Until I read 2,000 TO 10,000 I assumed that fast writing was something only pantsers did. But Aaron busts the myth that pantsers write quickly and plotters write slowly. She details the exact method she used to increase her daily word count from 2,000 words a day to 10,000 words a day. Now those of us in the “plotter” camp have the tools we need to write quickly, too.

The core of Aaron’s method is to make sure you have the time, knowledge, and enthusiasm to write. Aaron schedules huge blocks of writing time, but even if you can’t manage that, figuring out when you are the most productive, and keeping track of word counts really helps. Knowledge refers to having a plan in place for that day’s writing by pre-plotting with an outline. Enthusiasm is self-explanatory. We all write faster when we’re excited about what’s on the page.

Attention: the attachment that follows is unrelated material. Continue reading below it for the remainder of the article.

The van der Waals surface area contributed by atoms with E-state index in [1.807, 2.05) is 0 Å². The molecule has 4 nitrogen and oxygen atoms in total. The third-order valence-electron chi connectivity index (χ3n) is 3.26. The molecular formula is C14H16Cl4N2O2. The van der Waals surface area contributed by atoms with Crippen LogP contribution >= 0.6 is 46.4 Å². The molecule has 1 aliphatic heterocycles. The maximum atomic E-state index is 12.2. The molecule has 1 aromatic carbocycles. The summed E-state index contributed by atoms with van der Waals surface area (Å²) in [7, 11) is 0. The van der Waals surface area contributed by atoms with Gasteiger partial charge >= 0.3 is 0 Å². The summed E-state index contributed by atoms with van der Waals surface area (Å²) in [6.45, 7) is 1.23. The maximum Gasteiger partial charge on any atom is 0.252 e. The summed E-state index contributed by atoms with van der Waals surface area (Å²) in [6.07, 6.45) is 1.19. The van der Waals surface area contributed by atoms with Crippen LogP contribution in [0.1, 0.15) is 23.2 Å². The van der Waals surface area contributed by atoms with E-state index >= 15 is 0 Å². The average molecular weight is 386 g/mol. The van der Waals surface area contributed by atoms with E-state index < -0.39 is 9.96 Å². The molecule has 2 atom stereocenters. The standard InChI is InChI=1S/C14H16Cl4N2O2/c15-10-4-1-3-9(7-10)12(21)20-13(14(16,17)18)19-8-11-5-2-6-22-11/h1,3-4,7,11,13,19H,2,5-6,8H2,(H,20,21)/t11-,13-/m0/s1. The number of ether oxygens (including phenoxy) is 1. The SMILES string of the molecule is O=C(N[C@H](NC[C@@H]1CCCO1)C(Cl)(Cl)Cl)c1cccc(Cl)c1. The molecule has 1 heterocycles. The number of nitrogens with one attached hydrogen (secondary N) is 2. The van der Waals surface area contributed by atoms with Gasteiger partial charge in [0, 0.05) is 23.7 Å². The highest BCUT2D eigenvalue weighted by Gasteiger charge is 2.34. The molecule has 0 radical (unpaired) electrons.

The second half of the book delves into the nitty-gritty of Aaron’s plotting methods. She makes very detailed outlines that serve her well, and ensures her novels need less editing on the back end.

Aaron gives plenty of disclaimers all through the book. Her method works brilliantly for her, but it might not work for everyone. That’s okay. She gives so many tools and tips, every writer will get something from her advice. Even if a writer only finds half of Aaron’s tips useful and only increases her productivity a little bit, she’s got her money’s worth from the book. But I predict that every writer who reads 2,000 TO 10,000 will start to write faster—and better—than she ever did before.

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2,000 TO 10,000 can be found here.

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rating: 4 stars

 

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This book is best for: intermediate writers

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I recommend this book

 

Emotional Structure: Creating the Story Beneath the Plot by Peter Dunne